Sunday, July 23, 2017

Shirts (and Pants) for the Guys

I finished two projects this week (and started a third, but will wait until it's done to show it). One of the projects has been hanging over my head ever since my Soom Idealian51 Summer Monologue Cuba arrived in November 2016. That was a long time ago, so I don't blame anyone who doesn't remember the outfit I ordered along with him. It consisted of off-white pants and a shirt that came with the following instruction: "This shirt is designed as not to be open. Since the fabric is weak we suggest you to wear it taking off shoulder joints for easy way to wear it." They're kidding, right?
Naturally I wasn't interested in taking off any shoulder joints. Instead, I tried to put the shirt on a number of smaller male dolls, all to no avail. The weak fabric warning made me nervous. Would it pull apart at the seams if I stressed it in any way? I studied the shirt closely. If only I could open the front completely and add snaps to fasten it, I'd be able to use it. The problem there was that I didn't have any matching fabric to extend the placket the full length of the shirt. I considered removing the placket and making a new, full-length placket in a different fabric. Would that look tacky? Not being one to make things easy for myself, I decided to pick apart the entire shirt and make a pattern.
Having spent three days meticulously undoing seams and removing threads, I take issue with Soom's statement that the fabric is weak. The basic fabric's loose weave may require delicate handling when sewing, but the shirt was reinforced throughout with iron-on woven interfacing. In addition, each piece was serged all around and some seams were doubled (in two different colors, no less) and then top-stitched. This weak little shirt was put together like an army tank.
After removing the placket--and believe me, that thing did not want to come off--I cut the shirt front in half. I ironed all the pieces I would use, then traced them onto white paper. I gave the shirt front an extra half inch to allow for a self-lining that would double as the new placket. In retrospect, I should have given the stand-up collar an extra quarter-inch because it didn't quite line up as it should. Too late now. Cuba has a shirt he can wear with the lightweight pants--and I didn't have to remove his shoulders to put it on. I did run out steam when it came to fastenings, however, and decided to forgo the buttons. They would have been purely ornamental in any case, as the shirt closes with snaps.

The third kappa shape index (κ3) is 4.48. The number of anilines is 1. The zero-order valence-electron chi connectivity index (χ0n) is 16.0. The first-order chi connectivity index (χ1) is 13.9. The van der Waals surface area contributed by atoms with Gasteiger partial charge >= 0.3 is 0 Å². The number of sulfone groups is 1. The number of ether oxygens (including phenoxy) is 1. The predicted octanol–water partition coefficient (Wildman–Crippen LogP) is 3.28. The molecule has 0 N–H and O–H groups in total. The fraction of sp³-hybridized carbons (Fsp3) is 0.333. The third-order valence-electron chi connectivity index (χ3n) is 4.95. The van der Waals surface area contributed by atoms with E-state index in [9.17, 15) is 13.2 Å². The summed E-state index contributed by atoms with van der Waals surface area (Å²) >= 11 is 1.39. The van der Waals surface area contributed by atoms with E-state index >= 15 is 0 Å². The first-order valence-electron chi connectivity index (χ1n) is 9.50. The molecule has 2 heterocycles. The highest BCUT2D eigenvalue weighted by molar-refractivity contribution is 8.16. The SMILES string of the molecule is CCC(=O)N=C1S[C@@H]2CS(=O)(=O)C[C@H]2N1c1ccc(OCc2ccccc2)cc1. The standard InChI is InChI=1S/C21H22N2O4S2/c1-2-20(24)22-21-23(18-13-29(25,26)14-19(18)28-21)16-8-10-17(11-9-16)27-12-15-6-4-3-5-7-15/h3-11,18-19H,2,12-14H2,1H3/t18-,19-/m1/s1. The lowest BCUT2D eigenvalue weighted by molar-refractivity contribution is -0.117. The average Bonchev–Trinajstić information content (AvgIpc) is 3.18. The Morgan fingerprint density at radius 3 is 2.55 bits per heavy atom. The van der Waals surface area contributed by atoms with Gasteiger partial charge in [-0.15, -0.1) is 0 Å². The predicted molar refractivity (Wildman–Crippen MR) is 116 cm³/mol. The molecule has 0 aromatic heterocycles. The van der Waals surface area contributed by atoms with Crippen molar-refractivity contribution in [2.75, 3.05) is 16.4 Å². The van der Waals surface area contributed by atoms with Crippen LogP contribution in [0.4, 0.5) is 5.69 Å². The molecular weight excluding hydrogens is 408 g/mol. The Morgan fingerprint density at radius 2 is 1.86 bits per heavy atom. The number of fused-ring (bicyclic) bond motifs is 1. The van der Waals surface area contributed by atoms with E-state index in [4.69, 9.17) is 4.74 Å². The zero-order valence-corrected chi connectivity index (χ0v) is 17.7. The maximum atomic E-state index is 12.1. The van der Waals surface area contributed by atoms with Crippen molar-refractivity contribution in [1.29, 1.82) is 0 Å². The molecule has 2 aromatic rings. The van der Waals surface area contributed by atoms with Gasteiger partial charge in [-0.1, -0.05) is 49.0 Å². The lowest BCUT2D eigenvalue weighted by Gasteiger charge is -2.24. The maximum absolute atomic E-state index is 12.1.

My second project of the week involved the Date Ready pattern from Designs by Jude. I had made the shirt once for FID Bichun and thought it could use some improvements. This is the shirt:
Improving it involved choosing a lighter weight fabric and paying more attention to the collar. While I was at it, I decided to make the pants as well. They turned out to be quick and easy, having no pockets, belt loops, or top-stitching to fuss with. They could probably be a bit longer. At the moment they hang long because the waist is loose, but I left it loose on purpose so I could tuck in the shirt. It could stand to be a bit tighter; all I have to do is move a snap. Date Ready includes a sports jacket and a tie. I'll make the jacket when I find a fabric that works with the pants. Not only does the tie look easy to make, but it will keep the shirt collar together for a more finished look. And the outfit really does need a splash of color.
By and large, I find that Designs by Jude's patterns sized for 19-inch Tonner male dolls work well for FID guys. Fit issues are minimal, which is a great time saver. And if you're interested in pants with more tailoring, some of the other patterns in this size have all the details.


  1. Great job! I wanted to try mB Lilac's JID boy shirt pattern, but I somehow couldn't decide on the fabric (lame excuse). Checkered shirts are so difficult to pattern match. Your's looks perfect.

    1. Thanks! MB Lilac's JID pattern must run large, because I can't imagine a tailored JID shirt would fit an FID guy's big shoulders. The people who use JID clothes for FIDs must buy some of the looser fitting things.

      I find that matching checks and plaids is easier the smaller the check pattern is. Much of the time matching is just plain luck. :)

  2. I remember that infamous note, even I was pissed off about it! And I would have done the same about the shirt: just pick it apart and draw a pattern from it :D

    The new shirt looks amazing, honestly! And I really like the fabric you chose for Cuba!

    The Jude pattern was looking so awesome! I love the pants fabric it is perfect! I'd say go with a blue tie and maybe black jacket, or a light gray jacket :D

    1. Thank you! I want to try Cuba's shirt on Vito and FID guys; if it fits, I'll make another one (or two). Taking it apart was such a lot of work I want to make sure to get my effort's worth.:D

      There is some blue in the Date Ready pants, so I thought of going with a nice dark blue for the jacket, although black would work, too. I need to take a trip to the fabric store.